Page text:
Copita Brings A Little Mexico, Killer Carnitas, To Sausalito
Copita is a new Mexican restaurant owned by Joanne Weir, who is kind of a big deal. You may recognize her from a number of things: culinary trips across the globe, TV cooking shows, an iPhone app, a wine label. She and co-owner Larry Mindel (of Poggio) were spurred into creating Copita after a competitve bout of margarita-making on his yacht. Now their baby is a full-blown, clay-tiled ode to Mexico City, turning chickens seasoned with chile guajillo in a huge rotisserie—a notable change of pace amidst the burger and Italian joints of Sausalito.
Weir and Mindel bring years of combined expertise and industry practise to the restaurant, and the trendy appeal of Mexican food seems to know no bounds. So, is it surprising that Copita's sidewalk patio was literally overflowing with good-looking Caucasions and the inviting smell of warm masa when I visited on a warm night earlier this week? Probably not.
Honestly, I was a little surprised that the second thing I saw was Weir—her head of red curls bobbing through the crowd with the calm of a pro. She's a woman constantly on the move with ideas and projects. Great for Copita: she's working the floor with her signature charm on a random Tuesday night.
We were seated at a two-top with a view of Sausalito's main drag. I got a margarita made with habanero-infused tequila—really good if you like a drink that makes you sweat. A wide-rimmed glassful of lobster, shrimp and scallop ceviche ($13) glistened in a toss of chile and fresh-squeezed orange juice—the first appetizer of the night. "My cooks say it's legit—just like home," said Weir. It was indeed surprisingly bright and fresh. The last time I had something like this was on a trip to Zihuatanejo.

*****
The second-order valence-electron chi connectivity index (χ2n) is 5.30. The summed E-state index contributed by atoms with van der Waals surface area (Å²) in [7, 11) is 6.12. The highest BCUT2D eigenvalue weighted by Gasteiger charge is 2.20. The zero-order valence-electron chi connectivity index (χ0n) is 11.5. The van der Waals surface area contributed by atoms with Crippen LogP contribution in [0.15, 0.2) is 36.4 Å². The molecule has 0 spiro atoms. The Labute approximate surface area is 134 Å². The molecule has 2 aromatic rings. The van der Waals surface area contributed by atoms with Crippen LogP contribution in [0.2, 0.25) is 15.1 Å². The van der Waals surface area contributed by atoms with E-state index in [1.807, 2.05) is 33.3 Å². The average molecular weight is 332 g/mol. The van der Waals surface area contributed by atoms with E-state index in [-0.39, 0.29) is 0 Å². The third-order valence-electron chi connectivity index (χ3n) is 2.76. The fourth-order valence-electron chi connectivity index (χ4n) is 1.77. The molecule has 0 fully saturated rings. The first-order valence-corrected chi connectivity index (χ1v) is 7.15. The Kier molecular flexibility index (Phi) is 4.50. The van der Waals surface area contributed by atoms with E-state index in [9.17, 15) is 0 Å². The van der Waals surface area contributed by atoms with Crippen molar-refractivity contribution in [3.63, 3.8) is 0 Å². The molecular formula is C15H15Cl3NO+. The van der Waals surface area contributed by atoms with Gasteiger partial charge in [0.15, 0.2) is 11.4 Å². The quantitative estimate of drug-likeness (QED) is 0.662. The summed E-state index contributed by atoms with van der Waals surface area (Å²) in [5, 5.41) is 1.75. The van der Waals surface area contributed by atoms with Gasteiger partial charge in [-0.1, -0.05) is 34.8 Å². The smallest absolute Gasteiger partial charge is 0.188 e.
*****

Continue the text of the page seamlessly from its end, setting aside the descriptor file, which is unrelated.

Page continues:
We continued to eat our way through too much of the menu, making a meal of solidly balanced flavors. The manageably-sized beef albondigas ($9) came in a sweet tomato sauce deepened with housemade chipotle. Tacos come three to a plate—my favorite piled with curls of near-translucent shrimp, roasted poblanos, a spray of corn kernels and lime crema ($15). All of the tortillas are made in house by Mexico-born sous chef Dilsa Lugo (hence the masa smell filling the dining room).
Then, carnitas. Oh man. They rival Nopalito's adored rendition, for sure: crisp edges, enough salt, a hit from the lime wedge, and—well, my friend said it best: "This is like crack!" I let her bring home the leftovers.
Needless to say, we didn't have room for the wonderful-sounding Oaxacan chocolate milkshake with anejo tequila, and I had really wanted to try Weir's recommended "Mexico City" quesadilla filled with potatoes, chorizo and queso fresco.
My point here, is that I'll be back, and you should not be afraid to cross the bridge on a Tuesday for a mid-week Marin escape. Considering the mangeable prices at Copita, you could even make it a quarterly thing. Just don't underestimate the power of a Mexican restaurant in Sausalito. Make a reservation.